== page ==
Helpful Answer (8)
Reply to NavyVet90

My father was diagnosed with COPD a and lived with us for almost 5 years. He was on 3 liters of oxygen 24 hours per day. He lived to be almost 98. Your mother could survive another 10 years so don’t throw your life away. The person caring for your Mom should have the POA. Does she also have a DNR? If not, she should. It sounds as though she would qualify for Hospice - all it takes is a doctor agreeing and signing the necessary papers. Hospice would give additional aid, nursing care and possibly have room in one of their facilities to care for her. They don’t provide 24 hour at home care (that could cost $25 per hour). They also provide a social worker that could help make some decisions.
Unfortunately, as elders get more dependent, their survival instincts kick in and they can think only of themselves and their needs. Be glad that you agreed to only temporarily care for her and get back to your own life.
Helpful Answer (7)
Reply to Dolciani

"I also have anxiety and depression which are a lot harder to manage in this environment and being unable to maintain my usual routine. But at the same time I could see my mom’s health declining even more drastically if she was to move out of her familiar environment."

You poor woman. My daughter struggles with anxiety and depression. I would never, ever put her in a position that would make it harder for her to deal with it. Shame on your mom, and quite frankly, your sister.

Are you seeing a doctor/therapist for your own health? If not, before you deal with giving mom/sister an ultimatum, please find a psychiatrist that can help you maneuver the emotional onslaught that is going to occur once you leave. Because if your mom is manipulating you now with success, I predict that's going to be nothing compared to what she's going to try to pull should you leave. I don't know how easy that would be on someone not struggling with anxiety and depression; I think you will really need a lot of support - a lot more than you need from an anonymous on-line forum - and a doctor will help you take care of YOU!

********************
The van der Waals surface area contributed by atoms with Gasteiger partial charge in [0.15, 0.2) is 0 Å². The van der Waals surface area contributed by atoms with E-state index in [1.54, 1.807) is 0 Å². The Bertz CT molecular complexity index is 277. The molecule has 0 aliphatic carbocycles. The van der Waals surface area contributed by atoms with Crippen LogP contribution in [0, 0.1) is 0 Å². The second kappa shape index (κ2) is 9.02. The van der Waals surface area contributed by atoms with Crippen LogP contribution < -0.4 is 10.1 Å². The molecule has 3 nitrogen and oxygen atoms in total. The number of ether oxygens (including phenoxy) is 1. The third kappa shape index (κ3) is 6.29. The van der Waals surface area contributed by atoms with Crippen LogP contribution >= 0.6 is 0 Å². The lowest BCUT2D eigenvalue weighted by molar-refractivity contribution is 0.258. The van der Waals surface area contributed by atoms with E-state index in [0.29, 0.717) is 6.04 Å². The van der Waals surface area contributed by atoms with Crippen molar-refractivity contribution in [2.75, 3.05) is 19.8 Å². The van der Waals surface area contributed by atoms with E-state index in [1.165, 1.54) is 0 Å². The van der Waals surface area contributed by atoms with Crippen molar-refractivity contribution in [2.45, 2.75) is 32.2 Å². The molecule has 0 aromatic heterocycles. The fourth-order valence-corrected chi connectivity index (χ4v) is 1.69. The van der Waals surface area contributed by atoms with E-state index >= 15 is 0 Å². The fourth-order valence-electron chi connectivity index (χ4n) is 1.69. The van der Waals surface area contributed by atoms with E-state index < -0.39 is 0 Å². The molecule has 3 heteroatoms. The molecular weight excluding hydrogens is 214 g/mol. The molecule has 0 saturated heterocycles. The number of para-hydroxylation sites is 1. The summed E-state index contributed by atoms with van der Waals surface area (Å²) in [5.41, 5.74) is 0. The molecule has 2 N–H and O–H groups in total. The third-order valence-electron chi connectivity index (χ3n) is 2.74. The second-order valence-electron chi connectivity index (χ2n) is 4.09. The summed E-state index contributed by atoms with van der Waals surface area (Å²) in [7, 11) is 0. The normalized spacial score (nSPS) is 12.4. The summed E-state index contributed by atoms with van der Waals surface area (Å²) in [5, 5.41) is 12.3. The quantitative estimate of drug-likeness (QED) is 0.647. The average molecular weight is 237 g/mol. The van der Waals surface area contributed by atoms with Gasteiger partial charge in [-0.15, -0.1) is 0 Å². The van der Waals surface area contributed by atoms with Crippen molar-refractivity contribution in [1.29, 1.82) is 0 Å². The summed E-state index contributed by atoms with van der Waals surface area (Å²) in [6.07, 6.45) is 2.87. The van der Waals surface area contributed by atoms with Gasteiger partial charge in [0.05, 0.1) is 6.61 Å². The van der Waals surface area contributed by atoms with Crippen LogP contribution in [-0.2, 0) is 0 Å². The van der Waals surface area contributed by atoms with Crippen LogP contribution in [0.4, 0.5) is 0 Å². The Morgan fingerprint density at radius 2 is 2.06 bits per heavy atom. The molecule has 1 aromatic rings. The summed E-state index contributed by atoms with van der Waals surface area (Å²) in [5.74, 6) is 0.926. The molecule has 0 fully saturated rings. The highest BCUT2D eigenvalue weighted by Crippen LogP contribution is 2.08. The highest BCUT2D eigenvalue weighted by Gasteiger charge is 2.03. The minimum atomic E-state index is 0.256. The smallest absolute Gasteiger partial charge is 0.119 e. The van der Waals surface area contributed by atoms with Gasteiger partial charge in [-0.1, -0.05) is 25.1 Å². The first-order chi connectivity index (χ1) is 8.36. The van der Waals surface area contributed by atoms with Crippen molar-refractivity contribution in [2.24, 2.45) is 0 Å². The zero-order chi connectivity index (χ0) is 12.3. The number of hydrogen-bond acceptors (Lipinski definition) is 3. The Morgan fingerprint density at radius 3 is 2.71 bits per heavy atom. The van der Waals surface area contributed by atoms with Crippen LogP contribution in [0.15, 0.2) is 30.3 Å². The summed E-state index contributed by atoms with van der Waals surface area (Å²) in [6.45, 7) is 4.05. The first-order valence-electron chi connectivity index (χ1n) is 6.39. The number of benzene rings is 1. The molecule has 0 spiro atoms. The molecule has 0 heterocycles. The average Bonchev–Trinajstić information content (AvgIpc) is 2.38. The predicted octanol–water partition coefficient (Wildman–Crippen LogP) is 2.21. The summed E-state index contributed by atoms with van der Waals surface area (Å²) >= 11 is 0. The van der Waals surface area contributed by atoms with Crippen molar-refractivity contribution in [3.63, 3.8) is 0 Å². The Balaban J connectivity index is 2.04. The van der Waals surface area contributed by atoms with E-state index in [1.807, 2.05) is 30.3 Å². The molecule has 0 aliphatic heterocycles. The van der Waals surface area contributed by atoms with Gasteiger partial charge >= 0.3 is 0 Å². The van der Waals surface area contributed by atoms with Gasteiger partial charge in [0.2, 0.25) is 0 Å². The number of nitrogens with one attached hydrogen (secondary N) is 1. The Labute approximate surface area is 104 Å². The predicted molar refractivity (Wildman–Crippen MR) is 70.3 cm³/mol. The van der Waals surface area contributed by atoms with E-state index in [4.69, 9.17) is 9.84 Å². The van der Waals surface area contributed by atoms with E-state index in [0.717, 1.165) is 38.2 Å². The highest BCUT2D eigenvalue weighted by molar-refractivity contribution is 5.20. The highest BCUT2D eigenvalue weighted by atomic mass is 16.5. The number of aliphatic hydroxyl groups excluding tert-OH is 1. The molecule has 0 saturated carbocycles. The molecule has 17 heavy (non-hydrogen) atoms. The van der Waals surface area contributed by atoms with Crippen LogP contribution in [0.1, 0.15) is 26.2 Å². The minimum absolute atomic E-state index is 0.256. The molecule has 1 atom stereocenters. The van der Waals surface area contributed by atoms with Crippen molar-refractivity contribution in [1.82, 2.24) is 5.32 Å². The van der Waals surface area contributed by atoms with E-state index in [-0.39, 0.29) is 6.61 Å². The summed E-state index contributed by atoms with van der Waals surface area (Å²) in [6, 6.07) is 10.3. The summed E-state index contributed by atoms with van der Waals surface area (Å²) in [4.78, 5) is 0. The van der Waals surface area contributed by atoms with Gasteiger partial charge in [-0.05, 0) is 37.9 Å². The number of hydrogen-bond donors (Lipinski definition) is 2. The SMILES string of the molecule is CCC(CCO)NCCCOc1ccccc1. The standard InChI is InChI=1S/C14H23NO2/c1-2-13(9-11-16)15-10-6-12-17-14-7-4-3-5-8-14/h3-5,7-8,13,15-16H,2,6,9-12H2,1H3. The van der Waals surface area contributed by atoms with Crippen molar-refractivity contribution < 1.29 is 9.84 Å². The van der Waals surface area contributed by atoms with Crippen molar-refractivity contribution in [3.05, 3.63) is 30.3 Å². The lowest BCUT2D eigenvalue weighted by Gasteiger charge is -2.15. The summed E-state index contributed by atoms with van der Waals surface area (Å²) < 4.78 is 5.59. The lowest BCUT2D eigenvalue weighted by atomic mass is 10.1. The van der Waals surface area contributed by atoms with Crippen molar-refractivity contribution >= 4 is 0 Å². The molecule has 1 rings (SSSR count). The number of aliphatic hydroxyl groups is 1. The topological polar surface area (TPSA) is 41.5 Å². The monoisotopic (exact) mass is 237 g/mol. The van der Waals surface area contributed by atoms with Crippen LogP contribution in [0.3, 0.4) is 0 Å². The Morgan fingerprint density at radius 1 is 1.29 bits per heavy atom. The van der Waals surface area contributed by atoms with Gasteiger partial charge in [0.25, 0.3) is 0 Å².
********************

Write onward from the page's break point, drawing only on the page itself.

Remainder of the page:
Good luck!
Helpful Answer (7)
Reply to notgoodenough

I moved in with my parents a year and half ago. Today I picked up keys to an apartment...10 min away. I returned from an overseas job...mostly out of guilt from a family member. It was NOT a good idea. My father is frail but his mind is sharp. He has always been a “controller” and certainly doesn’t want me running his house. My mom has mild dementia but is strong. They really only need a caregiver—which my father didn’t like paying. I came free (to them). My mother never liked me moving in. Of course all this (“we didn’t ask you to move back”) came out AFTER I had given up a job 5000 miles away and had arrived!! The adjustment was horrible and I cried daily. I was able to get a part-time job and learned to exist. The pandemic made it worse.

After listening to MANY videos on codependency and narcissism, I decided that the manipulation from family members and my parents needed to be addressed. I set boundaries. And then I decided to move out (with sufficient notice). I have agreed to continue to do meals for dinner and I will continue to grocery shop and drive them to appointments. They will need to hire someone for anything more.

They have opportunity to go to our local VA home...which is on a beautiful property...close to their home. I think socially they would both be better off there. And as their physical/mental health declines, they would have proper care.

Just because someone is elderly and needy doesn’t mean they get to manipulate and demand from family members. Sometimes we
need to walk-away... even if it is in part.

You need to make sure your needs are met.

Best wishes.
Helpful Answer (6)
Reply to Omobowale

See All Answers
Ask a Question
Subscribe to
Our Newsletter